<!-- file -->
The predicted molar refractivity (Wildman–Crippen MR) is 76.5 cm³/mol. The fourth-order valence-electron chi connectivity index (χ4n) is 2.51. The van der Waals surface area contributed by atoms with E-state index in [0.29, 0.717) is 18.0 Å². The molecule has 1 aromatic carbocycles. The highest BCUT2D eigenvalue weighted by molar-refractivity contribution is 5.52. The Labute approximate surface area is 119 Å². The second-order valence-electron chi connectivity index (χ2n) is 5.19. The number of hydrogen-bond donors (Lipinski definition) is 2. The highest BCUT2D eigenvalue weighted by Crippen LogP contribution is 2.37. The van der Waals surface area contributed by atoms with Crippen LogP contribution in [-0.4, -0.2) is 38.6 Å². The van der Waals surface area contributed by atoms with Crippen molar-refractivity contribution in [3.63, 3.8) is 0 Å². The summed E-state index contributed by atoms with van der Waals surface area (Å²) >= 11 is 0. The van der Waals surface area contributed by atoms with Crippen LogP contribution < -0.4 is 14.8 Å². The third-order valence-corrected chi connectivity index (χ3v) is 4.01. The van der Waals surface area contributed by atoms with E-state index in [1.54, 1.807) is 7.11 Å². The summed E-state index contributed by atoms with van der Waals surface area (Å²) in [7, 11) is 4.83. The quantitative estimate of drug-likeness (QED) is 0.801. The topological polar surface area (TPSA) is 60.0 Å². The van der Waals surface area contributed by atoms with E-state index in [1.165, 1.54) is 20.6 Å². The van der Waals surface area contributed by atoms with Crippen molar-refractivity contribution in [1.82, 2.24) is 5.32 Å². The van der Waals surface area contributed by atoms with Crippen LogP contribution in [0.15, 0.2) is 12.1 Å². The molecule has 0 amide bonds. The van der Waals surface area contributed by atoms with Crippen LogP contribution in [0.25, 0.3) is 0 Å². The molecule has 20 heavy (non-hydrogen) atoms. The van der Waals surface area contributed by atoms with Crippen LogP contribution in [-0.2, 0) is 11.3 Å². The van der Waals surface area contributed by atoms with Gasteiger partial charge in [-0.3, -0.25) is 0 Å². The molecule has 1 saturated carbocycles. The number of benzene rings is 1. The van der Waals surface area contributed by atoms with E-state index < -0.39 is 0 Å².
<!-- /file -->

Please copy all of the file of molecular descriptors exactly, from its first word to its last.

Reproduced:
The predicted molar refractivity (Wildman–Crippen MR) is 76.5 cm³/mol. The fourth-order valence-electron chi connectivity index (χ4n) is 2.51. The van der Waals surface area contributed by atoms with E-state index in [0.29, 0.717) is 18.0 Å². The molecule has 1 aromatic carbocycles. The highest BCUT2D eigenvalue weighted by molar-refractivity contribution is 5.52. The Labute approximate surface area is 119 Å². The second-order valence-electron chi connectivity index (χ2n) is 5.19. The number of hydrogen-bond donors (Lipinski definition) is 2. The highest BCUT2D eigenvalue weighted by Crippen LogP contribution is 2.37. The van der Waals surface area contributed by atoms with Crippen LogP contribution in [-0.4, -0.2) is 38.6 Å². The van der Waals surface area contributed by atoms with Crippen molar-refractivity contribution in [3.63, 3.8) is 0 Å². The summed E-state index contributed by atoms with van der Waals surface area (Å²) >= 11 is 0. The van der Waals surface area contributed by atoms with Crippen LogP contribution < -0.4 is 14.8 Å². The third-order valence-corrected chi connectivity index (χ3v) is 4.01. The van der Waals surface area contributed by atoms with E-state index in [1.54, 1.807) is 7.11 Å². The summed E-state index contributed by atoms with van der Waals surface area (Å²) in [7, 11) is 4.83. The quantitative estimate of drug-likeness (QED) is 0.801. The topological polar surface area (TPSA) is 60.0 Å². The van der Waals surface area contributed by atoms with E-state index in [1.165, 1.54) is 20.6 Å². The van der Waals surface area contributed by atoms with Crippen molar-refractivity contribution in [1.82, 2.24) is 5.32 Å². The van der Waals surface area contributed by atoms with Crippen LogP contribution in [0.15, 0.2) is 12.1 Å². The molecule has 0 amide bonds. The van der Waals surface area contributed by atoms with Crippen LogP contribution in [0.25, 0.3) is 0 Å². The molecule has 20 heavy (non-hydrogen) atoms. The van der Waals surface area contributed by atoms with Crippen LogP contribution in [-0.2, 0) is 11.3 Å². The van der Waals surface area contributed by atoms with Gasteiger partial charge in [-0.3, -0.25) is 0 Å². The molecule has 1 saturated carbocycles. The number of benzene rings is 1. The van der Waals surface area contributed by atoms with E-state index < -0.39 is 0 Å².